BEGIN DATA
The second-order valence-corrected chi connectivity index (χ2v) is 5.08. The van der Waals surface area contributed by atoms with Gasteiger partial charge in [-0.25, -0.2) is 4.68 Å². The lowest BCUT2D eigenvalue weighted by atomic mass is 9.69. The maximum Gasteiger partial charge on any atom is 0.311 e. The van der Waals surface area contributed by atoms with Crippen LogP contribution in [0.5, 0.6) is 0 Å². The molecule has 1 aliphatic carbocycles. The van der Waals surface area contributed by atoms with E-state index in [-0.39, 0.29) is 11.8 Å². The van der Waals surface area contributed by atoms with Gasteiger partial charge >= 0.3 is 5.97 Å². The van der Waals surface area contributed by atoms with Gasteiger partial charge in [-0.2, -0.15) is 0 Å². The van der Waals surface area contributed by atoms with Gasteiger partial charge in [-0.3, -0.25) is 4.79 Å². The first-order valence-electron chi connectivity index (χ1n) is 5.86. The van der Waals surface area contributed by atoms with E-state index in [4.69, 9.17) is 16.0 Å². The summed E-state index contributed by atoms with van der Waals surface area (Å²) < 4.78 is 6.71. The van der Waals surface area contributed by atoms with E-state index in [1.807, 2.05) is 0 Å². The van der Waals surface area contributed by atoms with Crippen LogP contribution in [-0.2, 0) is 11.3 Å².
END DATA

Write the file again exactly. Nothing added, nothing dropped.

The second-order valence-corrected chi connectivity index (χ2v) is 5.08. The van der Waals surface area contributed by atoms with Gasteiger partial charge in [-0.25, -0.2) is 4.68 Å². The lowest BCUT2D eigenvalue weighted by atomic mass is 9.69. The maximum Gasteiger partial charge on any atom is 0.311 e. The van der Waals surface area contributed by atoms with Crippen LogP contribution in [0.5, 0.6) is 0 Å². The molecule has 1 aliphatic carbocycles. The van der Waals surface area contributed by atoms with E-state index in [-0.39, 0.29) is 11.8 Å². The van der Waals surface area contributed by atoms with Gasteiger partial charge >= 0.3 is 5.97 Å². The van der Waals surface area contributed by atoms with Gasteiger partial charge in [-0.2, -0.15) is 0 Å². The van der Waals surface area contributed by atoms with Gasteiger partial charge in [-0.3, -0.25) is 4.79 Å². The first-order valence-electron chi connectivity index (χ1n) is 5.86. The van der Waals surface area contributed by atoms with E-state index in [4.69, 9.17) is 16.0 Å². The summed E-state index contributed by atoms with van der Waals surface area (Å²) < 4.78 is 6.71. The van der Waals surface area contributed by atoms with E-state index in [1.807, 2.05) is 0 Å². The van der Waals surface area contributed by atoms with Crippen LogP contribution in [-0.2, 0) is 11.3 Å².